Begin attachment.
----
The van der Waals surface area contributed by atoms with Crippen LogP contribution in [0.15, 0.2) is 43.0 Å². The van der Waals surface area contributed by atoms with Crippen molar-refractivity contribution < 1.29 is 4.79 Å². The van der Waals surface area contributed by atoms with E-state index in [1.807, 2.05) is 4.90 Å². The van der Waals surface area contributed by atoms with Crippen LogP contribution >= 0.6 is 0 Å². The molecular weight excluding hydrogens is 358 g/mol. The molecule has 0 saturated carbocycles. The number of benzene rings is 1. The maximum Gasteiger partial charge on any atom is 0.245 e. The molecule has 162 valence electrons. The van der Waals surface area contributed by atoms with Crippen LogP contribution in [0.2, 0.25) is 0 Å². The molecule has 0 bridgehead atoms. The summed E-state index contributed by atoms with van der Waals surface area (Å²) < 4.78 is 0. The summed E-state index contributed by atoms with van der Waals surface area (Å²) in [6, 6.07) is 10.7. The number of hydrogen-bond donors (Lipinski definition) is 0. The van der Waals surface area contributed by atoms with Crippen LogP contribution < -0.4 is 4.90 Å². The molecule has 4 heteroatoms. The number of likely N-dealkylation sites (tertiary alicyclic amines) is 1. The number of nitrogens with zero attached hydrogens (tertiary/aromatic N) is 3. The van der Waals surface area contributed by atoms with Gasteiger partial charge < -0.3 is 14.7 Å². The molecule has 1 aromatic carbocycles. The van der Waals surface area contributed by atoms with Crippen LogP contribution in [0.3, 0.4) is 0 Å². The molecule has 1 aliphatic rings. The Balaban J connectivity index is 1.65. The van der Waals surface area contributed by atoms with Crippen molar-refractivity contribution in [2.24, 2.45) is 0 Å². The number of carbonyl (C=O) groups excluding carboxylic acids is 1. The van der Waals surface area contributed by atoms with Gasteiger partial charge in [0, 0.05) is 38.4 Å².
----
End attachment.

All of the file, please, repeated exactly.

The van der Waals surface area contributed by atoms with Crippen LogP contribution in [0.15, 0.2) is 43.0 Å². The van der Waals surface area contributed by atoms with Crippen molar-refractivity contribution < 1.29 is 4.79 Å². The van der Waals surface area contributed by atoms with E-state index in [1.807, 2.05) is 4.90 Å². The van der Waals surface area contributed by atoms with Crippen LogP contribution >= 0.6 is 0 Å². The molecular weight excluding hydrogens is 358 g/mol. The molecule has 0 saturated carbocycles. The number of benzene rings is 1. The maximum Gasteiger partial charge on any atom is 0.245 e. The molecule has 162 valence electrons. The van der Waals surface area contributed by atoms with Crippen LogP contribution in [0.2, 0.25) is 0 Å². The molecule has 0 bridgehead atoms. The summed E-state index contributed by atoms with van der Waals surface area (Å²) < 4.78 is 0. The summed E-state index contributed by atoms with van der Waals surface area (Å²) in [6, 6.07) is 10.7. The number of hydrogen-bond donors (Lipinski definition) is 0. The van der Waals surface area contributed by atoms with Crippen LogP contribution < -0.4 is 4.90 Å². The molecule has 4 heteroatoms. The number of likely N-dealkylation sites (tertiary alicyclic amines) is 1. The number of nitrogens with zero attached hydrogens (tertiary/aromatic N) is 3. The van der Waals surface area contributed by atoms with Gasteiger partial charge < -0.3 is 14.7 Å². The molecule has 1 aromatic carbocycles. The van der Waals surface area contributed by atoms with Crippen LogP contribution in [0.3, 0.4) is 0 Å². The molecule has 1 aliphatic rings. The Balaban J connectivity index is 1.65. The van der Waals surface area contributed by atoms with Crippen molar-refractivity contribution in [2.24, 2.45) is 0 Å². The number of carbonyl (C=O) groups excluding carboxylic acids is 1. The van der Waals surface area contributed by atoms with Gasteiger partial charge in [0, 0.05) is 38.4 Å².